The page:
The two shared an office, where Starmer, who loved indie-pop bands such as The Smiths, was known for working long hours. “I got a lot of two-in-the-morning emails from him,” Millar said.

Competency. What a concept.

Wish we had it here.

The Worst-Case Scenario, Con't

The Pentagon had a detailed plan for a novel coronavirus global pandemic scenario back in the last days of the Obama administration, because the US military operates in dozens of countries around the globe.  They predicted unprepared countries would have shortages of equipment and hospital beds, disrupted recessionary economies, restrictions on freedom of movement, and a populace that could require military personnel to maintain order.

They didn't so much as say the US would be one of those countries, but they did put forth the possibility that the US would be overwhelmed logistically and economically.  You know, if the country was say, led by a adderall-addicted malignant narcissist con man of a reality TV game show host.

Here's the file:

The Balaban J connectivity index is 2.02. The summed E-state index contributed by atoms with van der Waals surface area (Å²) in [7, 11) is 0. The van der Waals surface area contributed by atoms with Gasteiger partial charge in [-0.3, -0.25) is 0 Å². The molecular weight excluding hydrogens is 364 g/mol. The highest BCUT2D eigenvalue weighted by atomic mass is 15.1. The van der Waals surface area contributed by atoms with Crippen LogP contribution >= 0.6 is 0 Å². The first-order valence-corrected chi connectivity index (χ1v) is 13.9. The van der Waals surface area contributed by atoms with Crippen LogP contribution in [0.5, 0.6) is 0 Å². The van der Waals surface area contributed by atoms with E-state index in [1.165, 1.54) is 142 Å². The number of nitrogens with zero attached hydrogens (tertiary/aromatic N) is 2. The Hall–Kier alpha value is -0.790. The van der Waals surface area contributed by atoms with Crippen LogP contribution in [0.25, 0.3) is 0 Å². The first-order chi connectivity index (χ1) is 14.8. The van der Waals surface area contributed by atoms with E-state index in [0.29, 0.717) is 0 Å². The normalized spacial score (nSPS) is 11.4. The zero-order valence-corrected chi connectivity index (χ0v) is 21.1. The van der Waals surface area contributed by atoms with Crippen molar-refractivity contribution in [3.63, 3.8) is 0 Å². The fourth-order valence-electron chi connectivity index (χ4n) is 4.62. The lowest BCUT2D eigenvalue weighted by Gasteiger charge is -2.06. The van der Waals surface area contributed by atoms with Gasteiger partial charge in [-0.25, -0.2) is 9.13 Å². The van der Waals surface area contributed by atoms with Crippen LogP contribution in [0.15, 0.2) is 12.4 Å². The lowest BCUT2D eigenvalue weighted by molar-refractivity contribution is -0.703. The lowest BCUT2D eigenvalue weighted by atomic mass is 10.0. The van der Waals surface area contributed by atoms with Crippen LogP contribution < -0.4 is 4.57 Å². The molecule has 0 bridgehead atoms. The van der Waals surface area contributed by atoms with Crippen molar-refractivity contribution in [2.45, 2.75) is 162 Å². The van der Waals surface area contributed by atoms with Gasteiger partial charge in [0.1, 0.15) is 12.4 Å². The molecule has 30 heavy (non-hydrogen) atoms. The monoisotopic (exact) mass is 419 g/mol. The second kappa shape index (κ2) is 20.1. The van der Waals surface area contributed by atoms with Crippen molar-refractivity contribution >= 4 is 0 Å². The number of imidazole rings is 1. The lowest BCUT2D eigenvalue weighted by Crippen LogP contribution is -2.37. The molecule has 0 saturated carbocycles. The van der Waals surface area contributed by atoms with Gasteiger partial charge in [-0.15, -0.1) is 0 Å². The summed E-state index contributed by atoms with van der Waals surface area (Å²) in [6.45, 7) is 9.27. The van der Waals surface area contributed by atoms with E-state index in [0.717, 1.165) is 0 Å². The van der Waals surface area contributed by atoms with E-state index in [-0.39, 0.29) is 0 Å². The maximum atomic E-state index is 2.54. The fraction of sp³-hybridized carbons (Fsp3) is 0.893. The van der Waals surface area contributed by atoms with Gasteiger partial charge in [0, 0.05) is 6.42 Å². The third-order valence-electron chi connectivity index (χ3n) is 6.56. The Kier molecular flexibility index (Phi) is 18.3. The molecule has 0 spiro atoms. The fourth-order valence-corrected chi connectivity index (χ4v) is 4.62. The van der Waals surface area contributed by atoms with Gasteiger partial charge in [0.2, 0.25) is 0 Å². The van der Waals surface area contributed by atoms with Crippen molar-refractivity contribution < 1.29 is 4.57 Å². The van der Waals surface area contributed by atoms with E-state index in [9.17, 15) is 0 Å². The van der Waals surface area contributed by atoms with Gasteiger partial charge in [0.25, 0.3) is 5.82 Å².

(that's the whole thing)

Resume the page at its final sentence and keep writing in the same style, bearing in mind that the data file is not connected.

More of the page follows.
Despite President Trump’s repeated assertions that the Covid-19 epidemic was “unforeseen” and “came out of nowhere,” the Pentagon was well aware of not just the threat of a novel influenza, but even anticipated the consequent scarcity of ventilators, face masks, and hospital beds, according to a 2017 Pentagon plan obtained by The Nation. 
“The most likely and significant threat is a novel respiratory disease, particularly a novel influenza disease,” the military plan states. Covid-19 is a respiratory disease caused by the novel (meaning new to humans) coronavirus. The document specifically references coronavirus on several occasions, in one instance saying, “Coronavirus infections [are] common around the world.”